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Yalta™ Sans

By Linotype

Stefan Claudius
Yalta Sans combines the warmth of a traditional humanist design, the clarity of a grotesque and the modernity of a square sans. Several design traits contribute to this melding of diverse typographic concepts. Characters find their foundation in stroke-based shapes rather than constructed forms. Curve stokes are also slightly squared and counters are open. Curved strokes join verticals at nearly right angles to create a strong horizontal stress, aiding the reading process. The resulting design is exceptionally legible while still inviting.
Although Yalta Sans is clearly differentiated from its calligraphic ancestors, many details of the design emulate the distinctive characteristics of typefaces from the Renaissance. Tapering horizontal stokes also give Yalta Sans a dynamic relationship with linear grotesque while its angled stroke terminals echo the work of a calligraphic brush
Yalta Sans italics are cursive designs that are in keeping with humanistic letterforms and are markedly narrower than the Roman characters. Lining and old style figures, small caps and a suite of ligatures also make for a remarkably versatile typeface family.

Like many typeface designers today, Claudius begins by making pencil sketches. In some cases he also builds the design foundation using a broad-nib pen. “Not so much to create the actual glyphs,” he elaborates, “but to get a feel for the character shapes and the interplay of thick and thin. This technique was especially helpful in developing Yalta Sans.”

The origins of Yalta Sans date back to sketches and trial drawings Claudius made in 2005. “At that time, I had a less analytic approach to typeface design and was more inclined to play with forms,” recalls Claudius. “My work was largely an exploration, to discover how letterforms could be influenced.”

While Yalta Sans changed in many particulars over its eight-year gestation, one aspect remained the same: a subtle modulation of character stroke thickness. “At small sizes,” Claudius points out, “the modulation is felt rather than actually seen. It is only at large sizes that the variation becomes apparent.” He adds, “it is not nearly as apparent as in Optima, for example.”

Yalta Sans was not Claudius’ initial choice to name his typeface. He considered several other possibilities during the design process, before settling on Yalta Sans. “At first, I wanted to call it Poly Sans and then I went for Plural Sans,” recalls Claudius, “but there are so many other typefaces with similar names. I chose Yalta because I wanted the name to reference the idea that different influences – geometry and humanism – are at work within the design. At the Yalta Conference near the end of the Second World War, the principal Allies met together to negotiate the outlines of the new world order. It was necessary for them to reconcile various conflicting attitudes.”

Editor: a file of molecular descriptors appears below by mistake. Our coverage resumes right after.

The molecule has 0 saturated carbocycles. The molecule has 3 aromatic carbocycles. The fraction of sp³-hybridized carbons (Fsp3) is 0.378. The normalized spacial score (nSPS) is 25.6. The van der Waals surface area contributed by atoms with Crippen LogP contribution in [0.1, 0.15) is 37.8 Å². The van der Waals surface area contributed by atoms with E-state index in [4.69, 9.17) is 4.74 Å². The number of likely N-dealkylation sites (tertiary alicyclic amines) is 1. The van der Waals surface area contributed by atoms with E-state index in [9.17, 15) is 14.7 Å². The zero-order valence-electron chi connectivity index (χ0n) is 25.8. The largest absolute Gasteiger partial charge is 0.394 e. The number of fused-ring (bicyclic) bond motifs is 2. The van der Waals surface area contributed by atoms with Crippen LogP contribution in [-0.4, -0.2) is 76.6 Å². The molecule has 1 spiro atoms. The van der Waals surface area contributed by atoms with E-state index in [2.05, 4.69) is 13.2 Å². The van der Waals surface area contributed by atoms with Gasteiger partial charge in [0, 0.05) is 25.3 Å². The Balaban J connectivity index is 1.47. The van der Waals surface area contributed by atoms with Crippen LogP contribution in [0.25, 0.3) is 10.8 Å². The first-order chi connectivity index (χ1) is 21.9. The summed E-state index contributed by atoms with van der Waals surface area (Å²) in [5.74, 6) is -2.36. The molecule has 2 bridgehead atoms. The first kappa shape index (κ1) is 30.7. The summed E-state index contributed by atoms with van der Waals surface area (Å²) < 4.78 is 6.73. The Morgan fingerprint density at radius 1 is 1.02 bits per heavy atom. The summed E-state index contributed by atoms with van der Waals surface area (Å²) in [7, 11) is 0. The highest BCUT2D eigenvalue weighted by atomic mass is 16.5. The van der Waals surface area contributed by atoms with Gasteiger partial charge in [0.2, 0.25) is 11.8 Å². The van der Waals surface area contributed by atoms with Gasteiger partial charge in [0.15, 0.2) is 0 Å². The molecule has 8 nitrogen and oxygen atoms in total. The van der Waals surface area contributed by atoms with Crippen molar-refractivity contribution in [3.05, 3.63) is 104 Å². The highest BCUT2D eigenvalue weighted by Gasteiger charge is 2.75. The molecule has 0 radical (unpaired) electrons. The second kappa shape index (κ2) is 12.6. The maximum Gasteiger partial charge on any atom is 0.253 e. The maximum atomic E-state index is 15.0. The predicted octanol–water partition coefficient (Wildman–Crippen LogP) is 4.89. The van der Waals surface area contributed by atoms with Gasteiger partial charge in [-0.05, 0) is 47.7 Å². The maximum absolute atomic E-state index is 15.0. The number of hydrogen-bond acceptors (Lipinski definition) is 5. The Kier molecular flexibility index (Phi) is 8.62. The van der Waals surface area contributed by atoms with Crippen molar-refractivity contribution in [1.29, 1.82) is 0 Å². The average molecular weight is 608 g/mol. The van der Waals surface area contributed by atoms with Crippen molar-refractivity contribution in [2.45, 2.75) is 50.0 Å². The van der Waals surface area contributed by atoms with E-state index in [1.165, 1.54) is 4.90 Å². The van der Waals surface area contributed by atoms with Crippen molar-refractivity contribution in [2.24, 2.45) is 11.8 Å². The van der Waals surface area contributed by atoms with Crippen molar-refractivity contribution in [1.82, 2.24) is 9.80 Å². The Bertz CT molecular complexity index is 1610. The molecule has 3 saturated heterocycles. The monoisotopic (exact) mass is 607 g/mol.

“I’ve loved letters and lettering for as long as I can remember.” says Claudius. “I recall constructing letters in my early grammar school exercise books. My first computer had a text editor that enabled me to construct bitmap letters. My initial attempts were poorly designed and close to illegible, but I was enraptured with the idea that I could create digital fonts.”

Swiss by birth, Claudius lives and works in Germany. “I am only Swiss on paper,” he says with a smile. “But I am a great fan of Swiss graphic design. For me, the best of Swiss design embodies all the merits of Dutch design – the playful and the experimental.”

A graphic designer known for his typography as well as for typeface design Claudius also founded Cape Arcona Type Foundry with Thomas Schostok. Claudius teaches typography and type design at several universities.

A myriad of design traits give Yalta Sans its distinctive persona. Conical stroke finials in characters like the b, d and n impart a dynamic tension to the design. In contrast, the rounded foot of the i, the slightly diagonal stems of the M, the serifs of the i and j, and the rounded punctuation marks infuse a feeling of warmth and humanity. The lowercase g is in the single-storied form, but a bowl-and-loop variant is available as an alternate character.

Users of Yalta Sans will benefit from its eight design weights – each with a cursive italic counterpart. Weights range from lithe thin to a full-bodied and commanding black.

Yalta Sans is an excellent choice for branding and corporate design. Its character shapes and warm demeanor make for a typeface that is both memorable and easy to read. “I believe it evokes values that are important to many businesses: a human approach and an affinity for technology,” says Claudius.

Yalta Sans is not limited to this narrow scope of design projects. It translates exceptionally well to digital screens and user experience design. Yalta Sans performs beautifully at both large and small sizes, and its extensive range of weights gives the family extraordinary versatility.

The Yalta Sans family is available as a suite of OpenType® Pro and Web fonts. Users can work with this design while taking advantage of OpenType’s capabilities, including the automatic insertion of old style figures, ligatures and small caps. The Yalta Sans fonts also offer an extended character set supporting most Central European and many Eastern European languages.

Download the Yalta Sans type specimen

Sans Serif
Humanistic Sans
Yalta™ Sans